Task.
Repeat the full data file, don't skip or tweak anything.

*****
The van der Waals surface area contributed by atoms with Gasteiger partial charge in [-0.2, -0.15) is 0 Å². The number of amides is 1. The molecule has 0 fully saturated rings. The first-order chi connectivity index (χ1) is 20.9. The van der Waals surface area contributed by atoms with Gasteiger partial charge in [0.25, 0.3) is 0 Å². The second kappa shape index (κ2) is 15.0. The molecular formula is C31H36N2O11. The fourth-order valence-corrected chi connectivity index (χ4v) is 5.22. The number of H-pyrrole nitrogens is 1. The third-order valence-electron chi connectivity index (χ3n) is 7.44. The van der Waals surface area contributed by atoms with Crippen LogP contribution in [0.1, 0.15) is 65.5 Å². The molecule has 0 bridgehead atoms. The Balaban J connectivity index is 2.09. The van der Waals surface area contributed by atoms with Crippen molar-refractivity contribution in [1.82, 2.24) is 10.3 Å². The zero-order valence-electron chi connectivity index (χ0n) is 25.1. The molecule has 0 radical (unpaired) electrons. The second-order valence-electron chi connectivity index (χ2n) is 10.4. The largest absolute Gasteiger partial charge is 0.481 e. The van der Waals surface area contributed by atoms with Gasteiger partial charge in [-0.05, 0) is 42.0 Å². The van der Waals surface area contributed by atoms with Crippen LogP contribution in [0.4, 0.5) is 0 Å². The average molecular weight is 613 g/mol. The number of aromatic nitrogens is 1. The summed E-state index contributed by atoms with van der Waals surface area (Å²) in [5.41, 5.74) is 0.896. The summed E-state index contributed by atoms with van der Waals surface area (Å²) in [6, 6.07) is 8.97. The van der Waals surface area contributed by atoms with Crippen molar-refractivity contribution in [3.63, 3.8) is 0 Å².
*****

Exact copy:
The van der Waals surface area contributed by atoms with Gasteiger partial charge in [-0.2, -0.15) is 0 Å². The number of amides is 1. The molecule has 0 fully saturated rings. The first-order chi connectivity index (χ1) is 20.9. The van der Waals surface area contributed by atoms with Gasteiger partial charge in [0.25, 0.3) is 0 Å². The second kappa shape index (κ2) is 15.0. The molecular formula is C31H36N2O11. The fourth-order valence-corrected chi connectivity index (χ4v) is 5.22. The number of H-pyrrole nitrogens is 1. The third-order valence-electron chi connectivity index (χ3n) is 7.44. The van der Waals surface area contributed by atoms with Crippen LogP contribution in [0.1, 0.15) is 65.5 Å². The molecule has 0 bridgehead atoms. The Balaban J connectivity index is 2.09. The van der Waals surface area contributed by atoms with Crippen molar-refractivity contribution in [1.82, 2.24) is 10.3 Å². The zero-order valence-electron chi connectivity index (χ0n) is 25.1. The molecule has 0 radical (unpaired) electrons. The second-order valence-electron chi connectivity index (χ2n) is 10.4. The largest absolute Gasteiger partial charge is 0.481 e. The van der Waals surface area contributed by atoms with Gasteiger partial charge in [-0.05, 0) is 42.0 Å². The van der Waals surface area contributed by atoms with Crippen LogP contribution in [0.4, 0.5) is 0 Å². The average molecular weight is 613 g/mol. The number of aromatic nitrogens is 1. The summed E-state index contributed by atoms with van der Waals surface area (Å²) in [5.41, 5.74) is 0.896. The summed E-state index contributed by atoms with van der Waals surface area (Å²) in [6, 6.07) is 8.97. The van der Waals surface area contributed by atoms with Crippen molar-refractivity contribution in [3.63, 3.8) is 0 Å².